Ah, well that makes a huge difference. That'd drop it down to 83 years...

... I mean, "who in their right mind...". Oh right... "engineers"... it's all clear to me now.

Re: Solar

Yeah, the economics don't really add up (yet) but maybe the recent ground swell in environmental concern will be enough to see the technology through to cost effectiveness. For me, I'd have my doubts the cells will still be working in 50 years (anyone know of any other electronics made using current standards that lasts for 50 years?).

Re: EV

I have to think BC hydro is dreading a mass switch to EV. Since it's rates to cosumers are fixed at a value below market, it is in it's interest to have BCers conserve so they can sell at a higher rate to others.

Further, with it assets easily stored and delivered at any time of day, it is in it's interest to buy energy from plants (NG, Coal, Nuclear, etc) during the low usage periods (evening) and sell during the high periods (day). So, if you are charging your BC registered EV during the evening (which you will undoubtedly need to do), you will - for all intents and purposes - be charging it using coal-fire, ng-fire, or nuclear energy.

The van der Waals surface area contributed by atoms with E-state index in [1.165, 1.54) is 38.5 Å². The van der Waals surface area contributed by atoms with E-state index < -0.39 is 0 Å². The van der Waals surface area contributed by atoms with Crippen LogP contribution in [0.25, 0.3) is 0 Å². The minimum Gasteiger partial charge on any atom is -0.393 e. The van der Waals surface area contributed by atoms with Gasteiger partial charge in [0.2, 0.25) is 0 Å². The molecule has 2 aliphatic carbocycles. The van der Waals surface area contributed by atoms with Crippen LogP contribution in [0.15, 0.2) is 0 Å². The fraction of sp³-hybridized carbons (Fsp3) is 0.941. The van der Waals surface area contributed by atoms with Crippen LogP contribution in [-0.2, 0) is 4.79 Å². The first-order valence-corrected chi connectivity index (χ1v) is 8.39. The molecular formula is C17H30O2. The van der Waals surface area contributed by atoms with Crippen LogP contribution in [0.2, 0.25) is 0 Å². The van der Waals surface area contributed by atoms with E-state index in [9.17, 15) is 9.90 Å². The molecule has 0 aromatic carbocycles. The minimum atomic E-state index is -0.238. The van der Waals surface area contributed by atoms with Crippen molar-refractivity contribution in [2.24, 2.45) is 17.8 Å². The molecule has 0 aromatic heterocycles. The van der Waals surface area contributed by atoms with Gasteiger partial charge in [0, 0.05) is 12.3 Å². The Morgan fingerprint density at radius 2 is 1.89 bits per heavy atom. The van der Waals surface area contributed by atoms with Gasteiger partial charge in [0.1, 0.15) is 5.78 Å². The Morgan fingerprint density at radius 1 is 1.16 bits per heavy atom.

Re: Equivalent function from a car you plug-in to house electricity over night...

The math isn't all that attractive. 1.8Kw (15A at 120VAC) *8 hours = 14.4khw stored energy (assuming 100% efficiency batteries). That equates to running a car at about 20hp output (think Toyota Echo at ~80kph) for an hour.

At first site, that seems reasonable, but you will be a slave to your charger. Forget to plug in one night and you'll be riding the bus. That little swing out to Steveston might mean a slow ride back. In short, the EV car will be much, much less convenient than our current concept of "car". By comparison, the bus will appear more reliable.

I'm all for EV's, but I think the performance claims are often exaggerated. Caveat emptor.

Inflatable electric cars. Somewhere upthread a genius of staggering proportions, or at least a proportionate genius who sometimes staggers, already predicted this development.

I also have a number of prescient business ideas just waiting for an investor with more money than sense -- in case anybody wants to gamble their kid's college fund on a kooky idea or three.


http://www.physorg.com/news131804347.html

A couple points I wanted to throw in about the GHG impact of producing Electricity in BC. First, BC is a net importer of electricity, with our extra demand supplied from Alberta and the NW States. Second, BC Hydro's growth plan calls for a 50-50 mixture of 'clean' and fossil-fuel based supply in the next 20 years. In this part of the world that can only come from coal. Carbon Sequestration has something like a 25% energy penalty on the power production process, and this obviously has a greater impact if the coal needs to be transported large distances to get to a power plant. Basically, in BC, there's a GHG impact whenever you use energy.